Europe’s Economy Look Like Its Turning Around Thanks To Germany
For the last 18 months European news has been little more than worry and fervent discussion on how to make the 17-nation currency block known as the eurozone from breaking apart due to economic difficulty. One default and bailout after another, concerns of solvency and many of the nation’s willingness to adhere to the imposed austerity measures, kept the world on its toes. 2nd quarter, the Eurozone broke its 18-month losing streak, growing by 0.3% second quarter. Additionally, the preliminary news indicates that the growth pattern could continue in July-September.
European Economic Markers Showing Signs Of Improvement
Another good sign for the Eurozone is the results of the Markit survey of business activity. In August, that survey jumped up to the highest level it has seen since two years ago. Manufacturing and the services industry are also up from two years ago. These strong economic markers had a profound impact on the markets, which sent European stock markets up in yesterday’s trading. Both Germany’s DAX and France’s CAC 40 showed gains of over 1%. If the growth rate continues the 3rd quarter has the potential to be the best quarter for economic and business growth since spring of 2011.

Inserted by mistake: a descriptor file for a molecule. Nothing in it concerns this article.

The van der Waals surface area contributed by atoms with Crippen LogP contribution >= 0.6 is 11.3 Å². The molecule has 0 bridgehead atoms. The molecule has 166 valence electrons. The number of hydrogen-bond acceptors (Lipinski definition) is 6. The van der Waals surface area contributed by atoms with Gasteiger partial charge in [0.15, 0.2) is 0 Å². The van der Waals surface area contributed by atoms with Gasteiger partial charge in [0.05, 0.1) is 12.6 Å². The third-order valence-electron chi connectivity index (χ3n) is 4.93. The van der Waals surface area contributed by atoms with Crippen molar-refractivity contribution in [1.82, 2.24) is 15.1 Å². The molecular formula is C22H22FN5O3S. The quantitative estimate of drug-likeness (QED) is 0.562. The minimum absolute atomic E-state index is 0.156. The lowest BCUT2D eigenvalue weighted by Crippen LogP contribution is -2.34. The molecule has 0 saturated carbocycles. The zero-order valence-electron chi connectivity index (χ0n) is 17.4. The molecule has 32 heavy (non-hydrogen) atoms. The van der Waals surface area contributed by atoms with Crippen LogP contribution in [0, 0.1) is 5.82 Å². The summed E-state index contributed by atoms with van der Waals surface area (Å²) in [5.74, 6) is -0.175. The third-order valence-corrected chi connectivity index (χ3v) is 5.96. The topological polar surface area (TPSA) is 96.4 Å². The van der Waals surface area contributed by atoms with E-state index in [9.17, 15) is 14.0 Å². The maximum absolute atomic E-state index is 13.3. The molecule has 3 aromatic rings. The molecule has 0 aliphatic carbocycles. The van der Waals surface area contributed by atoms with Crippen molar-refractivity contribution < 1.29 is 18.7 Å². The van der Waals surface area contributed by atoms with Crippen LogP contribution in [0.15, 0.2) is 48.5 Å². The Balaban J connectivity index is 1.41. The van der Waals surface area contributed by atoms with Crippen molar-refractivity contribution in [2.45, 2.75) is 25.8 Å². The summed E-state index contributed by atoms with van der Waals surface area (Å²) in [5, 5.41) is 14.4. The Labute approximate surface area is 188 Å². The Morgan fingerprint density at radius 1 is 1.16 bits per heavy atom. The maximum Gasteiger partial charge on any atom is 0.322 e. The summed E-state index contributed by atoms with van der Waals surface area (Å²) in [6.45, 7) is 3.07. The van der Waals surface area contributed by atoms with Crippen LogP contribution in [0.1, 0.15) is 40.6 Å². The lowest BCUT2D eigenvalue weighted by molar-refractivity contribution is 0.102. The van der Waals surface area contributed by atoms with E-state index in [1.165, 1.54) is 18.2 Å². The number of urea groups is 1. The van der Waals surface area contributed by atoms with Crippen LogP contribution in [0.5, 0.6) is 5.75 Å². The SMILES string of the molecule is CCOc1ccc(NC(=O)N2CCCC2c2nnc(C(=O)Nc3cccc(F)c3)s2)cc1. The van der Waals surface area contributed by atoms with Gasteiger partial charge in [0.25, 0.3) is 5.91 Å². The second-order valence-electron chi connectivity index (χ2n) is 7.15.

Germany’s Manufacturing Sector At 26-Month High
Another factor that is helping to drive the economic improvement in the Eurozone is the powerhouse country of Germany. In August, Germany’s manufacturing index hit a 26-month high. Rising demand for both domestic and exported goods promoted much of the increase in the manufacturing sector.
Many Eurozone Countries Still Doing Poorly While The Rest OF The Eurozone Showing Improvement
One of the concerns facing the Eurozone, is France’s current economic state. As the second largest economy in the eurozone, France’s performance has a big impact on the rest of the Eurozone. In August, private sector output fell, and both their manufacturing and services industry did poorly. Greece, Spain, and many other struggling countries are still looking at a huge percentage of unemployed workers, particularly for the young adults who are looking at nearly 50% unemployment. This record high unemployment continues to weigh in hard on consumer spending. It also raises questions on the solidarity of the Eurozone when many of the countries are still looking at poor economic statistics. There are also four eurozone countries who are stilly relying upon bailouts from the IMF and the EU to keep afloat. They include Greece, Portugal, Ireland and Cyprus. With debt still at 90% of GDP in the overall Eurozone, austerity is sure to continue for several years to come.
For more information on how the overall health and wealth of the Eurozone impacts your personal investments and the global economy in general, speak to a Redhawk Wealth Advisor near you today.